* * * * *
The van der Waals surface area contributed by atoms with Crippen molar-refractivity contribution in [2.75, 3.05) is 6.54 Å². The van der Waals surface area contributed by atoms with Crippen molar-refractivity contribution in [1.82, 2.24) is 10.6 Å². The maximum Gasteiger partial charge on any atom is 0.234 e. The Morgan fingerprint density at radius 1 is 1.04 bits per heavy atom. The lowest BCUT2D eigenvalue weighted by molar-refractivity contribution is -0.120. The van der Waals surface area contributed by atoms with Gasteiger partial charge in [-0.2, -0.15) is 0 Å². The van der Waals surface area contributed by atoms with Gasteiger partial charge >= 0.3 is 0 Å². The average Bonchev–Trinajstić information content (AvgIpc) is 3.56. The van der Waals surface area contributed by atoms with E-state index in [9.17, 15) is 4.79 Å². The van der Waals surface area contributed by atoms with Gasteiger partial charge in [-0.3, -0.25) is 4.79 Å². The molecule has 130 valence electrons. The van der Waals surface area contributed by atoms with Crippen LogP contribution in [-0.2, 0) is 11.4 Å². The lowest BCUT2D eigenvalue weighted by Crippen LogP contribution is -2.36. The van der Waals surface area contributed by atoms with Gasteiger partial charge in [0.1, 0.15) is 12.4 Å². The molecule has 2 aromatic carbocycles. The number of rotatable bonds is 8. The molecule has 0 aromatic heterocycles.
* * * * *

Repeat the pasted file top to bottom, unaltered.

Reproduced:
The van der Waals surface area contributed by atoms with Crippen molar-refractivity contribution in [2.75, 3.05) is 6.54 Å². The van der Waals surface area contributed by atoms with Crippen molar-refractivity contribution in [1.82, 2.24) is 10.6 Å². The maximum Gasteiger partial charge on any atom is 0.234 e. The Morgan fingerprint density at radius 1 is 1.04 bits per heavy atom. The lowest BCUT2D eigenvalue weighted by molar-refractivity contribution is -0.120. The van der Waals surface area contributed by atoms with Gasteiger partial charge in [-0.2, -0.15) is 0 Å². The van der Waals surface area contributed by atoms with Gasteiger partial charge >= 0.3 is 0 Å². The average Bonchev–Trinajstić information content (AvgIpc) is 3.56. The van der Waals surface area contributed by atoms with E-state index in [9.17, 15) is 4.79 Å². The van der Waals surface area contributed by atoms with Gasteiger partial charge in [-0.3, -0.25) is 4.79 Å². The molecule has 130 valence electrons. The van der Waals surface area contributed by atoms with Crippen LogP contribution in [-0.2, 0) is 11.4 Å². The lowest BCUT2D eigenvalue weighted by Crippen LogP contribution is -2.36. The van der Waals surface area contributed by atoms with Gasteiger partial charge in [0.1, 0.15) is 12.4 Å². The molecule has 2 aromatic carbocycles. The number of rotatable bonds is 8. The molecule has 0 aromatic heterocycles.